On January 15th, SpaceX’s Falcon Heavy rocket lifted off for the second time in 75 days to launch another batch of US military payloads into orbits tens of thousands of kilometers above Earth’s surface.
Six and a half hours later, the US Space Systems Command (SSC) confirmed that Falcon Heavy had again completed the exceptionally difficult launch without issue. To deliver the USSF-67 mission’s payloads directly to geosynchronous orbit (GSO), the giant SpaceX rocket had to sacrifice one of its potentially reusable boosters and complete a complex six-hour ballet of rolls, burns, and spacecraft deployments. And for the second time in a row, Falcon Heavy did so without apparent issue.
In an SSC press release [PDF], Maj. Gen. Stephen Purdy, program executive officer for Assured Access to Space, said that the group “had another fantastic launch today on a Falcon Heavy.” He added that “while the launch itself was impressive,” he was “most proud of the fact that we placed important [national] capabilities into space.” And an impressive launch it certainly was.
A Falcon (Heavy) spectacle
As previously discussed, USSF-67 was Falcon Heavy’s first twilight launch. The extraordinary cadence of SpaceX’s workhorse Falcon 9 rocket, which Falcon Heavy is derived from, caused twilight launches and the incredible light shows they can produce to become a fairly routine phenomena. But just under five years after its February 2018 debut, there had still never been a Falcon Heavy launch ‘jellyfish’ or ‘nebula.’ That thankfully changed on Sunday.
The rocket lifted off just ten or so minutes after sunset and soared into the fading purple skies. Those skies were still relatively bright at ground-level, reducing the amount of contrast, but the resulting light show was still spectacular as Falcon Heavy and its immense exhaust plume ascended back into the sunlight. The artificial sunrise lit up that pillar-like plume with the colors of sunrise and, eventually, bright daylight.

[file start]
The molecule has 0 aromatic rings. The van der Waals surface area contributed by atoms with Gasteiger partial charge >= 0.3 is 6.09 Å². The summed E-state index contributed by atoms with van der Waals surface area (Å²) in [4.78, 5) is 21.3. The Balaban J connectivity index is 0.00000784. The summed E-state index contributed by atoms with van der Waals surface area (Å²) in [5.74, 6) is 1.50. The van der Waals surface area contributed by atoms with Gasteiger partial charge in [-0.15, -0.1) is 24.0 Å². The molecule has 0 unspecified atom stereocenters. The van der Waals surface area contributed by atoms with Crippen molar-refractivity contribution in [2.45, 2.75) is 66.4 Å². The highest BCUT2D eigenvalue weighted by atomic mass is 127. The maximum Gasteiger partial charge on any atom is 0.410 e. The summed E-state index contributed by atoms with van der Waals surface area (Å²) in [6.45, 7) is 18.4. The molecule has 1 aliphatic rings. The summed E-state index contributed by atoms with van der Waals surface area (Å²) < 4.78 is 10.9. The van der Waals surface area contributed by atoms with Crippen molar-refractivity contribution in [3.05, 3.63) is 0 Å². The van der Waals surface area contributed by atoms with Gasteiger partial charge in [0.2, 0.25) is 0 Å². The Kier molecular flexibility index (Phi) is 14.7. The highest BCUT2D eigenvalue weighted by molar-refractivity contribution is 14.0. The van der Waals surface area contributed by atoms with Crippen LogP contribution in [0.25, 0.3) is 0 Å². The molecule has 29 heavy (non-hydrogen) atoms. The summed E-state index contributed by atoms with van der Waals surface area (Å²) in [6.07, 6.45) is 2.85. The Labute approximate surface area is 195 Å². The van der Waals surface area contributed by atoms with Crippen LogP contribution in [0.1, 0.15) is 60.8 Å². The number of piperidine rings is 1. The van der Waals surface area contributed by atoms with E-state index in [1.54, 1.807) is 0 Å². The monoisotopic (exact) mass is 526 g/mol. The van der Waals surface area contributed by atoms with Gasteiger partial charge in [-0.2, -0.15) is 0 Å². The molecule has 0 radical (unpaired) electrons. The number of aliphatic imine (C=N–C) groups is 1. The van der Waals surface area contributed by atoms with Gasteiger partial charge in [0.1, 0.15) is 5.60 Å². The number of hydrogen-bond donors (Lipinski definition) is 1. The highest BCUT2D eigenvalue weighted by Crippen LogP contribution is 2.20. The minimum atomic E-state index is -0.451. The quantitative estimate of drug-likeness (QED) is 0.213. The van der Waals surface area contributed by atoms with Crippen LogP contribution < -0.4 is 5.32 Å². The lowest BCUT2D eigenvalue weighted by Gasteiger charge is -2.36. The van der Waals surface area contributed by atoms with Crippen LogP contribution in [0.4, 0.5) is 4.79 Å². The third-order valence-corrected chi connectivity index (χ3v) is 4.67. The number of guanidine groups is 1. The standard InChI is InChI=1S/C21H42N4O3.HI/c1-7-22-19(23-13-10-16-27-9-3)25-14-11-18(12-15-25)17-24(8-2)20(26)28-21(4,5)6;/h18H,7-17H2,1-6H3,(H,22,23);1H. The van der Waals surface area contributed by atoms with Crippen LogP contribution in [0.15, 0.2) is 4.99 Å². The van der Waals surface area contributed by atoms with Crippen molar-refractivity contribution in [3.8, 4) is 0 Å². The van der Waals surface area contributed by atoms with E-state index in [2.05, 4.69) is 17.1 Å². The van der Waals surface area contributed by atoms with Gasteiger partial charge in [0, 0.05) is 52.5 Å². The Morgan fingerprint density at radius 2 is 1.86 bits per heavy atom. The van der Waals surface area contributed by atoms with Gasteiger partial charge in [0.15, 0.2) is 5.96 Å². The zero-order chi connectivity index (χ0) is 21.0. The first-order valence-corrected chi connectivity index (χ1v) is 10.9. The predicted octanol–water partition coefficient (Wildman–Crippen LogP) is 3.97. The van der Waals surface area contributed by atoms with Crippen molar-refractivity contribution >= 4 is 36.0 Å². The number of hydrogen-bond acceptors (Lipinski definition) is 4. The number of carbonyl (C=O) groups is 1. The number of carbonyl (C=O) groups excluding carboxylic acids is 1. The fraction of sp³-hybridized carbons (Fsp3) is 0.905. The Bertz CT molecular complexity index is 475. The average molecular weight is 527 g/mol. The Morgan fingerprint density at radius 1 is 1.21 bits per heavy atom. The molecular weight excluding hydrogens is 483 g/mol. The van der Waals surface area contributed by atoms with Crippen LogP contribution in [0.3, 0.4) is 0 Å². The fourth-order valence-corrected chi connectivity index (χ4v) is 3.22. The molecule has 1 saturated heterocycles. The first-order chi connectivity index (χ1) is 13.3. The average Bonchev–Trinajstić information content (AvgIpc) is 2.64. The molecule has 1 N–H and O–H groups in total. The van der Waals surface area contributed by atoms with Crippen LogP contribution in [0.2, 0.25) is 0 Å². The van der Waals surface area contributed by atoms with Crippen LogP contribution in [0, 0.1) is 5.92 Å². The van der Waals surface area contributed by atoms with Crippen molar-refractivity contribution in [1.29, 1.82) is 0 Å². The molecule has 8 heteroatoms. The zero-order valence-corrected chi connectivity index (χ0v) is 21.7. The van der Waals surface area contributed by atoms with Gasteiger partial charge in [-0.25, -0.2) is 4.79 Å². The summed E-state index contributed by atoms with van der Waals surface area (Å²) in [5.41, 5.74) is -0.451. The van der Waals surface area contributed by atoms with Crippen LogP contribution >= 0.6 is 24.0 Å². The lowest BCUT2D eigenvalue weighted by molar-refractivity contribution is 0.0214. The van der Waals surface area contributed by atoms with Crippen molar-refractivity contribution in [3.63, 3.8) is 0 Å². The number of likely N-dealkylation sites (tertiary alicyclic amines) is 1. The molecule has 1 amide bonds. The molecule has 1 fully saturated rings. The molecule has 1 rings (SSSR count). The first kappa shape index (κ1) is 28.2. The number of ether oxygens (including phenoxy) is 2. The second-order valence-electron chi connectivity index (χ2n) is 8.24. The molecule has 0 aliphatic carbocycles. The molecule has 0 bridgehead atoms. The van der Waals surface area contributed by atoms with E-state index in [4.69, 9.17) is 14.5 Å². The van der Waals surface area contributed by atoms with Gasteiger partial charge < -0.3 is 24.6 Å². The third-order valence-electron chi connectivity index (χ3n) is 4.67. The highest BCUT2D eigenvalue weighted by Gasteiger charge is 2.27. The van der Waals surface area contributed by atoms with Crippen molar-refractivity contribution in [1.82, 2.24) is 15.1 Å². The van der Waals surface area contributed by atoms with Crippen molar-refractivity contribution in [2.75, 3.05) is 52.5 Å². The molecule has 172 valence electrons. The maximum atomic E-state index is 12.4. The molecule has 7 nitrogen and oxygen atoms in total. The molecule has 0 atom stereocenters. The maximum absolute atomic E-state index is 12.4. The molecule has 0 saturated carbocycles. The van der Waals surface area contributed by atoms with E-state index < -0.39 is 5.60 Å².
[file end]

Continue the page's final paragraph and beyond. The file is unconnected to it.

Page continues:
Close-up views enabled by tracking telescopes captured the true drama, which began shortly after Falcon Heavy’s twin side boosters separated from the rocket’s main core stage and upper stage, flipped around, and ignited their engines to fly back to the Florida coast they’d only just lifted off from. As the nine-engine center core continued towards space, each booster fired up one and then three Merlin 1D engines for their boostback burns.
A view from Astronomy Live captured the moment of boostback burn ignition, during which the side boosters visibly blasted ‘craters’ the Falcon Heavy center core’s much more powerful plume. As those plumes interacted, the fluid dynamics and light produced by multiple Merlin 1D engines combined to create chaotic whisps of orange, red, and yellow – akin to an exploding nebula. The moments prior were also spectacular as the two side boosters, lit up by direct sunlight against the nearly black sky, began gently floating away from the center core and spinning around with bursts from several nitrogen gas thrusters – a brief moment of serenity before the violence of engine ignition.